A Bringer of New Things

Musings on personal growth, books, motherhood, writing, and more. "Every hour is saved from that eternal silence, something more, a bringer of new things." – Tennyson

In Defense of Understandable Poetry

As an English education major in college, I was fortunate to be exposed to the great poets of old—Shakespeare, Donne, Keats, Longfellow, Dickinson, Frost, and so on—and I grew to dearly love their poetry, just as I had loved my books of silly kids’ poems when I was a child and the devotional poetry I discovered when I was a teenager. I’m not a brilliant poet myself, but I adore poetry that awes and resonates with me.

But poetry cannot awe and resonate with me if I cannot understand it. The poetry I’m seeing and hearing these days—in literary journals, on blogs, at writers’ conferences, and in other places as I keep my ears open for poetry—seems to me to be less about compact communication of experience and insight (which is a basic definition of poetry, at least as I was taught it) and more about inventing odd combinations of words.

Almost every poem I read in a literary journal is a poem that I cannot understand, even after multiple read-throughs.  The words don’t fit together but seem to have fallen out of a dictionary and collected at random (okay, perhaps that’s a slight exaggeration—at least in some cases). To me, this kind of poetry might as well not be poetry at all, but something like “journal-code-speak” or, as a fellow blogger and lover of Understandable Poetry calls it, “Jabber Wacky.”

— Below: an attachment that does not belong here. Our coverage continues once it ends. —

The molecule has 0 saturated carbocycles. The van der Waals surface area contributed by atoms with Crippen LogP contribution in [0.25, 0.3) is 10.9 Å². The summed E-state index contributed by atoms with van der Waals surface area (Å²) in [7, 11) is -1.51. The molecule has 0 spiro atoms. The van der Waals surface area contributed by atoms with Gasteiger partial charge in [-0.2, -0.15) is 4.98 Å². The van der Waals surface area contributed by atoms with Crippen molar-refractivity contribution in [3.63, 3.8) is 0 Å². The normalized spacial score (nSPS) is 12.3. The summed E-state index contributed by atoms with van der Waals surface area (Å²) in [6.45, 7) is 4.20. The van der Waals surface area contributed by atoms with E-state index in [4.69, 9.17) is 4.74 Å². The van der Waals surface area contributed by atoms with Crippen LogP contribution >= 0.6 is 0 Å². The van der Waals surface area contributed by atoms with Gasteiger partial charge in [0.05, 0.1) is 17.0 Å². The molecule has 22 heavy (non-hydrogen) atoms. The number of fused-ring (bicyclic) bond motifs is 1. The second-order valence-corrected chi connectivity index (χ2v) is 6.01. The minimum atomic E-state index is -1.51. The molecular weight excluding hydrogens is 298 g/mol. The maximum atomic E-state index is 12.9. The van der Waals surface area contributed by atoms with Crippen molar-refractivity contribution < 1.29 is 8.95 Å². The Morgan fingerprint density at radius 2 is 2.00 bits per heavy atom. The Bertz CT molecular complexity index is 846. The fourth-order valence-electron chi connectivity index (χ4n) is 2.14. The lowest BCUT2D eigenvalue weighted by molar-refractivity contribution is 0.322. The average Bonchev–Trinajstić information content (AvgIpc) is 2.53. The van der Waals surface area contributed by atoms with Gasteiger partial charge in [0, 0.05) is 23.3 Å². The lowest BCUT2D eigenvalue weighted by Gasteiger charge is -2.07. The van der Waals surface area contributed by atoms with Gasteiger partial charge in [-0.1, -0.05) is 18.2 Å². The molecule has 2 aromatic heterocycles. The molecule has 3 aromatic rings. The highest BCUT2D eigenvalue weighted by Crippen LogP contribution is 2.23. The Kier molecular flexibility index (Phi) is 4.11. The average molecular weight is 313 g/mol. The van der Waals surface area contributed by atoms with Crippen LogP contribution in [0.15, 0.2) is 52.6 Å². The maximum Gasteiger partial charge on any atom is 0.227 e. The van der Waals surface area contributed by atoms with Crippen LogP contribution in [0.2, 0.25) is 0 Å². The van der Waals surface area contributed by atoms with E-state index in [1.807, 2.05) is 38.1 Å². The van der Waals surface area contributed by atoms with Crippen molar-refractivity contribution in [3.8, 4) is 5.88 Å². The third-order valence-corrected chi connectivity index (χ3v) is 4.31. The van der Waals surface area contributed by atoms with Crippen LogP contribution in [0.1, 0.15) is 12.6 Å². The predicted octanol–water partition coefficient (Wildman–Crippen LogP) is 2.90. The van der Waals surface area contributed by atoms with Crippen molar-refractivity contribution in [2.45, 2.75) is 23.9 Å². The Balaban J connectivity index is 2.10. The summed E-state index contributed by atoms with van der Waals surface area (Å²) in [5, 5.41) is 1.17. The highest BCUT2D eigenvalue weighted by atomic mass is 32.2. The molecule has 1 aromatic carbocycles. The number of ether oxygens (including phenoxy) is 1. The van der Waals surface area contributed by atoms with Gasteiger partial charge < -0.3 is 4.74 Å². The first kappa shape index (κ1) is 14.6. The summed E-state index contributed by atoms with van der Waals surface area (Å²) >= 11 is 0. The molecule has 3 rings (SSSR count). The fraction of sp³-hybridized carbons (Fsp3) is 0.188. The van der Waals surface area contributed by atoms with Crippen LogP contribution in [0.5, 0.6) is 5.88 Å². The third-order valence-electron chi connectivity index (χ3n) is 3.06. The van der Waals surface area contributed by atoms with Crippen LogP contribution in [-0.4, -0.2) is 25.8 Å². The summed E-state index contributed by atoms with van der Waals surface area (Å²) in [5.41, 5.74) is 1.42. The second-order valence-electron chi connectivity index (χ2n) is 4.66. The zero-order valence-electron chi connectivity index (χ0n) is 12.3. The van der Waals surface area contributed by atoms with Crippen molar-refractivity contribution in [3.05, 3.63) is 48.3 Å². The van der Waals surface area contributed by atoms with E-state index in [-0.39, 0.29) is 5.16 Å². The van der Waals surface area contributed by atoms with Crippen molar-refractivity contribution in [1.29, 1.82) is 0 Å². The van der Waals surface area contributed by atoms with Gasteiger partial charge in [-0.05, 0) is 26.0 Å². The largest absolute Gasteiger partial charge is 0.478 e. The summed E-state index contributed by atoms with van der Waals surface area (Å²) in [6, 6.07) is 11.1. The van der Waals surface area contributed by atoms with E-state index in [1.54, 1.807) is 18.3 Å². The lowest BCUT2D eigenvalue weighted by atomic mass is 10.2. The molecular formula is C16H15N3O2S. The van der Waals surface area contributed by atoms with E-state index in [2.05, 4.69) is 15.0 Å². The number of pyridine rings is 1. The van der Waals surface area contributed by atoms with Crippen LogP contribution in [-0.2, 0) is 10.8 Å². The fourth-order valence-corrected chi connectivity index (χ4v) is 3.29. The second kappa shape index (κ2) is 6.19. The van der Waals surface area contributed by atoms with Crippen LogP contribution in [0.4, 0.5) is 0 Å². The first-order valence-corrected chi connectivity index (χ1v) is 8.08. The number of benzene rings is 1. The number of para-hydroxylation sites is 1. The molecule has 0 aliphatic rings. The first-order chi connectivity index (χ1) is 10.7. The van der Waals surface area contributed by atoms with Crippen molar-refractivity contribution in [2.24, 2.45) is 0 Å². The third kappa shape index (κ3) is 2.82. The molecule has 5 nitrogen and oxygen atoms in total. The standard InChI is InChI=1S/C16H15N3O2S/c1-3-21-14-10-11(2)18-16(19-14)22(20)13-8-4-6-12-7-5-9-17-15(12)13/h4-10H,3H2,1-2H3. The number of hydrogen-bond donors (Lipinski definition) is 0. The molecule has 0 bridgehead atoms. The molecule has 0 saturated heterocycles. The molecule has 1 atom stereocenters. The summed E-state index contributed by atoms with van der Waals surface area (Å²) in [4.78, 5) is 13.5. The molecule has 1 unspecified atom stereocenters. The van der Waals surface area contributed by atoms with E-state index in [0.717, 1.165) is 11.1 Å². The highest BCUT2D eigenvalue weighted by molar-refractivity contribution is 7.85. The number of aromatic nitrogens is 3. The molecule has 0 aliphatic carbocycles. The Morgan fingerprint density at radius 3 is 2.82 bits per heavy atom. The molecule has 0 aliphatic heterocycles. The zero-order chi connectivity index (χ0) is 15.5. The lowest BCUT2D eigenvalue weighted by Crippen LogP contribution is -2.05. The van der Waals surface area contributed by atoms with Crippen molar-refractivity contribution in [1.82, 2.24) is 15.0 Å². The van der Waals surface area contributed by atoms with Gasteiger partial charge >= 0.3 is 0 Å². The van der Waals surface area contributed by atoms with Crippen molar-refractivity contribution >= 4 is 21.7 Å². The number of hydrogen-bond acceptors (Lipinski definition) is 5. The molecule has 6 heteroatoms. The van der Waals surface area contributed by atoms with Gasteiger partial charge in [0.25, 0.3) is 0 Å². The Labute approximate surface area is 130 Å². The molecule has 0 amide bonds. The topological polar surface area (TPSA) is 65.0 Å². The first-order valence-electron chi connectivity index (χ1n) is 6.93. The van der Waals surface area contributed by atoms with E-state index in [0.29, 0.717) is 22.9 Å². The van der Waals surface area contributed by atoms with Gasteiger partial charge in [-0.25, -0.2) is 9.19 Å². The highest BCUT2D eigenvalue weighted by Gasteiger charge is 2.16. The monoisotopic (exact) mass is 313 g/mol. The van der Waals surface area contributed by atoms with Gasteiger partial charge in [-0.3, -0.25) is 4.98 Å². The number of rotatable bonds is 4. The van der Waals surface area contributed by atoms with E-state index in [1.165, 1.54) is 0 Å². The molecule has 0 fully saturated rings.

As I see it, the current fashion in poetry favors obscurity and weirdness over understandability. Now, maybe I’m just an old fogey at heart, or maybe I’m ignorant—maybe appreciating this kind of poetry is a skill akin to appreciating abstract art. Or maybe I’m just honest about the fact that I can’t see the emperor’s new clothes. I don’t know. But I know that I don’t like this fashion of praising poetry that is basically obscure nonsense and pooh-poohing poetry that actually communicates interesting truth and experience.

Isn’t All Poetry Hard to Understand?

I have heard many people make this claim. I tend to chalk it up to English teachers who failed to walk students step-by-step through some really great poetry, because once you’ve gotten the hang of it, no, not all poetry is hard to understand! It may be harder to understand than a regular paragraph, and it may even require a few read-throughs and a dictionary, but it can be understood, and the effort to understand it is doubly rewarded by the pleasure of understanding the cleverness and meaning.

The first poem to make me literally shiver with delight every time I read it was John Donne’s “A Valediction: Forbidding Mourning,” with its bcompass-148416_640eautiful compass metaphor and exquisitely perfect ending (about a perfect ending). To show you just the last stanza, which finishes the comparison between a mathematical compass and the speaker’s relationship with lover:

Such wilt thou be to me, who must,
Like the other foot, obliquely run;
Thy firmness makes my circle just,
And makes me end where I begun.”

This is clear, pleasing, and rich, especially following after the rest of the poem.

Rhyme and Meter ≠ Simplisticness

Most of the great poets from the sixteenth through nineteenth centuries, if they were alive and writing today, would not get published in the journals of the literary establishment, which sneers at rhyme, meter, and easily understandable verse. If you read the writer’s guidelines for several literary journals, as I have, you’ll find a common theme of criteria: “We only want avant-garde, experimental, and literary poetry. No sentimental, greeting-card, or rhyming verse.” 

Listen. Rhyme and meter do not equal simplistic sentimentality. Plenty of deep, rich, and complex poetry uses rhyme and meter to enhance the power of what is being said and aid in the reader’s understanding of the poem.